Blank Slate at Birth

Portrait of John Locke, by Sir Godfrey Kneller...

Portrait of John Locke, by Sir Godfrey Kneller. Oil on canvas. 76×64 cm. Britain, 1697. Source of Entry: Collection of Sir Robert Walpole, Houghton Hall, 1779. (Photo credit: Wikipedia)

It was John Locke, 17th century British philosopher, who first came up with the notion that human beings are ‘blank slates’ at birth, who only become ‘real people’ through experience and upbringing.  It was the beginning of the never-ending ‘nature versus nurture’ debate, but of course he was entirely wrong.

Not this prevented some terrible atrocities being committed in later centuries, all in the name of ‘cleansing’.  After Charles Darwin had published his revolutionary book ‘The Origin of the Species’, the scientific world was in a spin, and eager for more new ideas.  Darwin had a cousin named Francis Galton. It was he who came up with now infamous theory of Eugenics – the idea that human beings could be improved upon by selective breeding.. In 1865, he published a study of the intellectual superiority of children from notable families, finding that they were 240 times more likely to succeed in life than their poorer counterparts.

 Many who attended the first Congress of Eugenics, in London in 1912, embraced his ideas with enthusiasm.  The idea that ‘unfit’ men should not be allowed to breed caught on very quickly, and by 1913, 16 US states had introduced laws calling for the sterilisation of the ‘feeble-minded’. German devotees of this ridiculous idea came to power in 1933. Thousands of people in that country were sterilized for being mentally ill, in some way, and we all know what happened to the Jewish community.  After the end of WWII, and the horrific discovery of what the Nazis had done, thinking on the issue changed again.  1920’s American psychologist John B Watson proclaimed all talk of traits and instincts to be beyond quantification, and called for more focus on how humans reacted to the world around them.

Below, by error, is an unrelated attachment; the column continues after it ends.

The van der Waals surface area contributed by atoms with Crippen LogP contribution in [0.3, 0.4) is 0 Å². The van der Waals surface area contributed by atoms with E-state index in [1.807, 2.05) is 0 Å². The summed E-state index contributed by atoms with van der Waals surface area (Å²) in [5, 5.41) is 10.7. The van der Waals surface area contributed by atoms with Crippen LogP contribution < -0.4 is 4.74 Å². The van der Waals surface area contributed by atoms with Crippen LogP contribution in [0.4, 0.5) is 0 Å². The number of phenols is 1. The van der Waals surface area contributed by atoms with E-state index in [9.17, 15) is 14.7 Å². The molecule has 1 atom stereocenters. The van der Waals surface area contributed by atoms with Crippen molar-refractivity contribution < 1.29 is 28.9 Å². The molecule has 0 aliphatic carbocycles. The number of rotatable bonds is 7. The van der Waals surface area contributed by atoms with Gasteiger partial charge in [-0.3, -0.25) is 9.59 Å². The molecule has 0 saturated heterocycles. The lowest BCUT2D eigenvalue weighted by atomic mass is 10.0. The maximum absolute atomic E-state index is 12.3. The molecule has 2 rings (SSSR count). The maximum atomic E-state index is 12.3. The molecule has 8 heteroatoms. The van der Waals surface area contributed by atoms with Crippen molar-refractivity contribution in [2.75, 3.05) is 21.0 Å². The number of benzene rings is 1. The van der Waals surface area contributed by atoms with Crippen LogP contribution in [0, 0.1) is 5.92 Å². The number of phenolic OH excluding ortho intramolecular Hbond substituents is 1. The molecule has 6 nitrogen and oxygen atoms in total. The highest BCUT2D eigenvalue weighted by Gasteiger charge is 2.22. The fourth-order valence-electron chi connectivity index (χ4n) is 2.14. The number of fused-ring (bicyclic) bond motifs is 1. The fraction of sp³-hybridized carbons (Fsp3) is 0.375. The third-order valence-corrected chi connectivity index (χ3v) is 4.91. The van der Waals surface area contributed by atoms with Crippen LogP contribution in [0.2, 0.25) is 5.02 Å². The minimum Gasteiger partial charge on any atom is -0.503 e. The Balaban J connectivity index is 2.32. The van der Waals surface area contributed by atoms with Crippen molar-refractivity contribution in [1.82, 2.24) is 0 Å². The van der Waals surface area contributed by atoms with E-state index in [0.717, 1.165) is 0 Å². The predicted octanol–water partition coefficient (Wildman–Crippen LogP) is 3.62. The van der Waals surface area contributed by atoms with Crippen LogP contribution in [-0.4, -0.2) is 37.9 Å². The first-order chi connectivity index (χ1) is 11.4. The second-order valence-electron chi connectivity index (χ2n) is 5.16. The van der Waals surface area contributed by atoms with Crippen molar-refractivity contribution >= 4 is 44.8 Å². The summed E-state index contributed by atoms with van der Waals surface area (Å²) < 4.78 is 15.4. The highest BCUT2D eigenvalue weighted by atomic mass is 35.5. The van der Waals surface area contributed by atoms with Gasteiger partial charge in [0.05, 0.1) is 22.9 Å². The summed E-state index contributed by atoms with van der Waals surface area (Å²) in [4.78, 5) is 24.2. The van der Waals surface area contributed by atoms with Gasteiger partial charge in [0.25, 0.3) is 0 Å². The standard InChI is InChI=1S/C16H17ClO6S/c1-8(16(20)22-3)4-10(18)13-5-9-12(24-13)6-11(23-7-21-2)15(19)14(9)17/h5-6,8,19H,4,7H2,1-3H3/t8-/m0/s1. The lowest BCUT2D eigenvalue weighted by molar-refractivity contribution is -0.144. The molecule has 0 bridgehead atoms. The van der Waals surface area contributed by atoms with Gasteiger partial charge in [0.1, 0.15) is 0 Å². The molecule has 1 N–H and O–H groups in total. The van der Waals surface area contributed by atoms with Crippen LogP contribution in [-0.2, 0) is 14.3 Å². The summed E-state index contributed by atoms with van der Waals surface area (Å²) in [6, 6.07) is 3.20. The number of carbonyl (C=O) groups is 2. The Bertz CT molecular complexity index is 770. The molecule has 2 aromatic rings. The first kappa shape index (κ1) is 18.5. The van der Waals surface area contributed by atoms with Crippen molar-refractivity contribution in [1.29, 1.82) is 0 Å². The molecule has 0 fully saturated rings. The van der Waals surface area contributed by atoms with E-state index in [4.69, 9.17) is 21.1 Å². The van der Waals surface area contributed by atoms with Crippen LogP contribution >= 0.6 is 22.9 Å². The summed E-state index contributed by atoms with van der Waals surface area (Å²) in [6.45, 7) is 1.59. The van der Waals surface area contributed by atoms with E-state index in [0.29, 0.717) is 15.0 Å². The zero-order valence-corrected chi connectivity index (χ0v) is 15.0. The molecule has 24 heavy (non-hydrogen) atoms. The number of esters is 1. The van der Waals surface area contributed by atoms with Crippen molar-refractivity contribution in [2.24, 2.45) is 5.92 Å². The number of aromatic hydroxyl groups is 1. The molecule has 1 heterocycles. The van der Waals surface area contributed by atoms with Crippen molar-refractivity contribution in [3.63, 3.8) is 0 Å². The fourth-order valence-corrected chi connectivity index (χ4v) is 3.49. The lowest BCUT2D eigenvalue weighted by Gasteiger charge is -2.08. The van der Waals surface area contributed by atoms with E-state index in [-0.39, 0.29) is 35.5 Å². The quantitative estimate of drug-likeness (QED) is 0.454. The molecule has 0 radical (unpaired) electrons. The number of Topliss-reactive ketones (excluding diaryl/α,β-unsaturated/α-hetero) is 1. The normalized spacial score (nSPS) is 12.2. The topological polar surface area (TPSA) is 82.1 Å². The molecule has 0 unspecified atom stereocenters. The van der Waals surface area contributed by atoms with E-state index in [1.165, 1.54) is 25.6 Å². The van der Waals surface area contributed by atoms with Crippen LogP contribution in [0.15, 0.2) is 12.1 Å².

Charles Darwin, photographed by Julia Margaret...

Charles Darwin, photographed by Julia Margaret Cameron (Photo credit: Wikipedia)

 In 1931 US Winthrop Kellog performed a pioneering study of how genes affect behaviour by raising a baby chimp alongside his 10-month old daughter. He found that the ape behaved exactly as the human child did, where brain and body differences permitted.  So the environment in which they were raised as  important as their genetic make-up. The debate rumbled on over the following decades, with the publication of endless books and studies on the subject of human behaviour and its development. By the middle of the 1990’s, the academic world, at least, had come to the same conclusions about it as most philosophers had been espousing for centuries.

It is all a mix of natural tendencies, the influence of upbringing, but most importantly of all, the sheer randomness of genetic chance.  When the human genome was mapped, and counted at over 30,000, that said nothing about the limitless billions of possible combinations that there simply have to be. The book ‘The Nurture Assumption’ by  US psychologist Judith Rich Harris in 1998, gave scientific creedence to a fact that countless generations of parents have instinctively known.  Parents have absolutely no influence over the personalities of their children. Kids turn out the way their genes dictate.

1. Should we tinker with our genetic make-up?

As time goes by, it becomes ever clearer that what people have within themselves, in terms of personality and academic ability, is due solely to the complex interaction of the genes they were born with.  Of course the way that they are brought up plays a part, but nowhere near as big a one as once believed.  The kid who is bold and daring at five years of age will almost certainly go through life with the same attitude, because they simply cannot help themselves. In the hazy universe of genetic ‘Lego’, no two people will, or could ever be put together in the same way, and that is what makes human beings so fascinating.

The moment of your birth does not witness a ‘blank slate’ person coming into the world, but a complicated, intricate being whose future is, in some respects, pre-determined simply by the way nature has put them together. Whatever sort of character you are in later life, be it faithful spouse or inveterate womaniser, the simple truth is that you were born that way, and all you can do is make the best of it.

English: "A Venerable Orang-outang",...

English: “A Venerable Orang-outang”, a caricature of Charles Darwin as an ape published in The Hornet, a satirical magazine Deutsch: Man sieht Darwin als Affen dargestellt, was eine Anspielung auf seine Evolutionstheorie sein soll. Seiner Meinung nach entwickelten sich die Menschen aus den Affen, was damals eine völlig neue Vorstellung war. (Photo credit: Wikipedia)


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